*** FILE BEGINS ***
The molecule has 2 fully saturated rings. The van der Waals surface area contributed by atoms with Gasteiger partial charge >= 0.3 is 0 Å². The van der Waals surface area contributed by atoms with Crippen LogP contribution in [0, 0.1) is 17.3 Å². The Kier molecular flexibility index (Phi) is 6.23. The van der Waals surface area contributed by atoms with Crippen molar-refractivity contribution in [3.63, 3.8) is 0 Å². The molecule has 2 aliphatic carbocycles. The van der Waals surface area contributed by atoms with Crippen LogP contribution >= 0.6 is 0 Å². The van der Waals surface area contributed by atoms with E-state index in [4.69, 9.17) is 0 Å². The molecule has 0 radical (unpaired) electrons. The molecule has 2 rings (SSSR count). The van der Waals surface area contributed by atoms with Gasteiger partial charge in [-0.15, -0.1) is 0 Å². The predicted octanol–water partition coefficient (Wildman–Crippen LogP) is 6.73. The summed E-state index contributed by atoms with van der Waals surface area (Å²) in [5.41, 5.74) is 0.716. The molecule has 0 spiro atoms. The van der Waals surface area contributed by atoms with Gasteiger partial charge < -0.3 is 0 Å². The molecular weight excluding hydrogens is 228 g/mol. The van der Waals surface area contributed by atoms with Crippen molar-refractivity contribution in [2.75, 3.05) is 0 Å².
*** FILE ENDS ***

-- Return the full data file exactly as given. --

The molecule has 2 fully saturated rings. The van der Waals surface area contributed by atoms with Gasteiger partial charge >= 0.3 is 0 Å². The van der Waals surface area contributed by atoms with Crippen LogP contribution in [0, 0.1) is 17.3 Å². The Kier molecular flexibility index (Phi) is 6.23. The van der Waals surface area contributed by atoms with Crippen molar-refractivity contribution in [3.63, 3.8) is 0 Å². The molecule has 2 aliphatic carbocycles. The van der Waals surface area contributed by atoms with Crippen LogP contribution >= 0.6 is 0 Å². The van der Waals surface area contributed by atoms with E-state index in [4.69, 9.17) is 0 Å². The molecule has 0 radical (unpaired) electrons. The molecule has 2 rings (SSSR count). The van der Waals surface area contributed by atoms with Gasteiger partial charge in [-0.15, -0.1) is 0 Å². The predicted octanol–water partition coefficient (Wildman–Crippen LogP) is 6.73. The summed E-state index contributed by atoms with van der Waals surface area (Å²) in [5.41, 5.74) is 0.716. The molecule has 0 spiro atoms. The van der Waals surface area contributed by atoms with Gasteiger partial charge < -0.3 is 0 Å². The molecular weight excluding hydrogens is 228 g/mol. The van der Waals surface area contributed by atoms with Crippen molar-refractivity contribution in [2.75, 3.05) is 0 Å².